The steering wheel was a mock wood-rim affair that co-ordinated with a stick-on woodgrain vinyl wrap applied on the instrument panels central console. The seats had nylon cloth facings but were generally regarded as not being as comfortable as those fitted to the locally built 180B sedans
. They needed to be different in design to ensure sufficient headroom given the different roof space the SSS afforded with the coupe body style. Sitting a little lower did not help visibility, which was never a strong point in the 180B sedan. The rear quarter panes kicked-up the window-line on a car that already had a high waistline. But against the not ideal visibility, inside the SSS was a comforting place to be, cosy and you would feel well closeted. You would only curse the visibility when it came time to park in tight situations.
On the Road
On the open highway the SSS was noticeably better that the stock 180B
. The difference was evident in the effortless gait, that was assisted by a fine balance of ride and handling
. The rear suspension
differed from that of the sedan too - nitrogen gas shock absorbers were used which improved the roadholding while reducing the noise transmitted from the otherwise standard rear end. The 180B sedan handled particularly well when judged against cars of the era – provided it was running on relatively smooth bitumen – but it was hampered by vague steering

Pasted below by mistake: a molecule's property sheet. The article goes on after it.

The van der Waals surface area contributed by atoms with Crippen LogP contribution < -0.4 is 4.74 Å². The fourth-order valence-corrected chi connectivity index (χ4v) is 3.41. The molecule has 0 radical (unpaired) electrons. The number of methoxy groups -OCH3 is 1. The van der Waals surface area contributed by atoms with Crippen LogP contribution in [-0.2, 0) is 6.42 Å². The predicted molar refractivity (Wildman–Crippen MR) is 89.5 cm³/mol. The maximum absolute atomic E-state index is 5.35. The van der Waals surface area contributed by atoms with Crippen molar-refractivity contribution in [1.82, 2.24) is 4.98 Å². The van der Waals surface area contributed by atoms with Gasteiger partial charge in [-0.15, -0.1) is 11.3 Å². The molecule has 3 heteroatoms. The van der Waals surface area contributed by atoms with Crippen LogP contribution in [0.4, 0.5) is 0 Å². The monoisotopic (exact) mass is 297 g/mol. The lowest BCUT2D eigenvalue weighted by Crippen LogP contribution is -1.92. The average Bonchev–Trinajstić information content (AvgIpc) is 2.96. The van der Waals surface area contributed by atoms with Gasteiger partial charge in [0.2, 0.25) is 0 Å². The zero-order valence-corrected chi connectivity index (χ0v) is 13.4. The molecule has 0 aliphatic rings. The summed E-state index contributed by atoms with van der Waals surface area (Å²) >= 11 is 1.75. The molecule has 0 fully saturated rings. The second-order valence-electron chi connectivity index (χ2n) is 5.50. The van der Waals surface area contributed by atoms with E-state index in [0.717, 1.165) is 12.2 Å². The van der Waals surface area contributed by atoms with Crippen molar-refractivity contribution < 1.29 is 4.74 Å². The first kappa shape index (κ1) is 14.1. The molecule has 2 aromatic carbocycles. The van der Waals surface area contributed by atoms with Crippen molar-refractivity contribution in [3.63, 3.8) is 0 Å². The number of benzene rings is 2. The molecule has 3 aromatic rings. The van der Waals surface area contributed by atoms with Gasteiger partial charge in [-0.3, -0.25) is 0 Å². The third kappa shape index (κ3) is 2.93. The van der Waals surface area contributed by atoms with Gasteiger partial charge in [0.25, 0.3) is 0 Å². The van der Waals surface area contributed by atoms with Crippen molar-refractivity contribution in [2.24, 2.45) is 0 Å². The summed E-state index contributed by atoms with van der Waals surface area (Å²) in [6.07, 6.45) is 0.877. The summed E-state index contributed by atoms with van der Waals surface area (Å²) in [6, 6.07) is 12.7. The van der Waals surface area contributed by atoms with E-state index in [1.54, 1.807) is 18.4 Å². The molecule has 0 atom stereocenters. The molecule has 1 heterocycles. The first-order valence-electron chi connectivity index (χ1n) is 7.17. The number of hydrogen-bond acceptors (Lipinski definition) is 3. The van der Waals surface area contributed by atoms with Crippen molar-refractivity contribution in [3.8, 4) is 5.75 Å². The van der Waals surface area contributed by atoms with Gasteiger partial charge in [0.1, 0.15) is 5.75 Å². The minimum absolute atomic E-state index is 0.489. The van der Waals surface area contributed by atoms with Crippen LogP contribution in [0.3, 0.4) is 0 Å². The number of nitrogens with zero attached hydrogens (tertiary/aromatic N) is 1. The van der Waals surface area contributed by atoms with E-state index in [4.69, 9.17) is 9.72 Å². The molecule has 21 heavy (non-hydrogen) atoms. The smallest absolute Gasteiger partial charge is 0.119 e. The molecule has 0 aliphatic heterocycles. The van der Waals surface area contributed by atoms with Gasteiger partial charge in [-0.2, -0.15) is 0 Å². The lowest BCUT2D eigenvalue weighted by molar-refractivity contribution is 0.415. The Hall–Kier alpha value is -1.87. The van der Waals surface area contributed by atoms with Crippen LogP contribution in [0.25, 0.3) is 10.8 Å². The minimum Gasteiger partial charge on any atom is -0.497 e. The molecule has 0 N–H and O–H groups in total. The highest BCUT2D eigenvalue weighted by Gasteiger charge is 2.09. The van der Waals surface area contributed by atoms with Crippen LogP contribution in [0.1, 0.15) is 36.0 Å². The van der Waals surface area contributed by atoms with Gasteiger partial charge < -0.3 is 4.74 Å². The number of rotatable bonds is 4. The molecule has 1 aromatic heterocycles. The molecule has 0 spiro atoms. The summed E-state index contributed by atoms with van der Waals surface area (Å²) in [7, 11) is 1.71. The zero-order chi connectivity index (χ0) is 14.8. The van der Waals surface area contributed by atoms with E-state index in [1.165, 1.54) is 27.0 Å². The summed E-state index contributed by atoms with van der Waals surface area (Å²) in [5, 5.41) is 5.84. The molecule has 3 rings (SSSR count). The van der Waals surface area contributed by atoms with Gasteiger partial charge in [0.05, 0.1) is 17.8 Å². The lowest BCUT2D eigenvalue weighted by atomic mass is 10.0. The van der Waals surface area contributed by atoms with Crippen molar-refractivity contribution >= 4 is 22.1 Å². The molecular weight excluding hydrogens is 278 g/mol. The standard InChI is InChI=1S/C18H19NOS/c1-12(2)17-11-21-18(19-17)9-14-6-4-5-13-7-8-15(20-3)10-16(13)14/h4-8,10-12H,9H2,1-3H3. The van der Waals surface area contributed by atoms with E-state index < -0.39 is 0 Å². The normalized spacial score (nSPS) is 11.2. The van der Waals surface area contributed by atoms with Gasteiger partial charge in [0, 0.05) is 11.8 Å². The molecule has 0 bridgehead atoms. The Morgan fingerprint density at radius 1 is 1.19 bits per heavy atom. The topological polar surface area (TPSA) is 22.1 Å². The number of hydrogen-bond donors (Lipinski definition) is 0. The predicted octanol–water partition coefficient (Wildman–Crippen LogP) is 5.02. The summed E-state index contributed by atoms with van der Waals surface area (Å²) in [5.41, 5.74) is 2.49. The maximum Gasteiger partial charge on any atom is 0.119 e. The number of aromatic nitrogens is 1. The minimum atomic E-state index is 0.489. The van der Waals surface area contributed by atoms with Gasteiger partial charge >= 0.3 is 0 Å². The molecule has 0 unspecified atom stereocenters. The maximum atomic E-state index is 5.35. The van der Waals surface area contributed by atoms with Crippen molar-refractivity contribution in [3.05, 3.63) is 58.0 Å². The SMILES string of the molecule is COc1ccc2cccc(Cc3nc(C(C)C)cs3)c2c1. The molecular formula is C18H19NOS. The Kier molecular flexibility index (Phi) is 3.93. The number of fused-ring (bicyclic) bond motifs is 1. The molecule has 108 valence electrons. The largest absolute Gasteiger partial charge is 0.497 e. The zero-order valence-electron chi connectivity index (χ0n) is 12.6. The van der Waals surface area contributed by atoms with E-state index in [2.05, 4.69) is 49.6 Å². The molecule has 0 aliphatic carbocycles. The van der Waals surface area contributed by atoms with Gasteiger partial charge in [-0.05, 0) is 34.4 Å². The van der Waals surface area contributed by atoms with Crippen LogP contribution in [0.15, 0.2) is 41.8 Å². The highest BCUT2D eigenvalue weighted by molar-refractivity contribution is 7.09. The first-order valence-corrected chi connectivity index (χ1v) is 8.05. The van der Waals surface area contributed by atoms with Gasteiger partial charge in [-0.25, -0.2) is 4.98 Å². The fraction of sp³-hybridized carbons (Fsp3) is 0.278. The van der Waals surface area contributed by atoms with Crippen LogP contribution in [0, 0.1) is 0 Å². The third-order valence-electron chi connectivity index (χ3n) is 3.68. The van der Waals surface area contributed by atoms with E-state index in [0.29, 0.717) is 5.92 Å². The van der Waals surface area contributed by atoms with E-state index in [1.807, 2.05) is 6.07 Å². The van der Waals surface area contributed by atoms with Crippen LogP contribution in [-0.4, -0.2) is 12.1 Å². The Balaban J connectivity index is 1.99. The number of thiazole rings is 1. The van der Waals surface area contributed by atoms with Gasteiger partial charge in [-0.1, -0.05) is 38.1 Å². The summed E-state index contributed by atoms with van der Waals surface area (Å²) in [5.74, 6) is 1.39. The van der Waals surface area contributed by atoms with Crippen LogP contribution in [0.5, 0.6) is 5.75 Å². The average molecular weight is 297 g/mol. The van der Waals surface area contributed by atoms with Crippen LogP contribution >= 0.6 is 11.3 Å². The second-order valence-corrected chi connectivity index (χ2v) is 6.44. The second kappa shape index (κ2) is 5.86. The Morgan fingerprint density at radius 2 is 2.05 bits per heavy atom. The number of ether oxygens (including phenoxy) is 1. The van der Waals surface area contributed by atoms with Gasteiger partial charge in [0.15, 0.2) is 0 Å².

which tended to wander at high speeds, while tending to become rather “twitchy" and unpredictable. The somewhat minor modifications to the SSS improved things considerably, such that on much rougher surfaces the suspension seemed to swallow up the impact while maintaining a reasonable degree of stability and directional accuracy. Only when pressed hard would the SSS start to become unpredictable.
The general overall standard of road manners was right up to the requirements of the 115 bhp engine - the ride was generally well-controlled and the car was less easily upset than the sedan version on rough roads. The braking, through the use of a load proportioning valve that helped prevent rear lock up ,thereby sending all the initial effort through to the front wheels, was very stable. The 180B SSS did have some shortcomings, but it also had plenty in its favour, with safety-orientated features like energy-absorbing body design, out-of-the-way fuel tank location a laminated windscreen, anti-glare rear vision mirror, electric rear window demister and standard equipment radial ply tyres.
But it also had some of the sedan's hangups, like the noisy engine and an impression of flimsiness that, although it was probably more illusory than real, didn’t help the car to project a quality image. It all boiled down to the fact that while some things were acceptable in an economy family car, but they were not acceptable in a "personal" two-door luxury coupe. It really should have been a cut above the 180B sedan
– and sadly it wasn’t. For that reason, we feel we can only award a 2 star collectability ranking.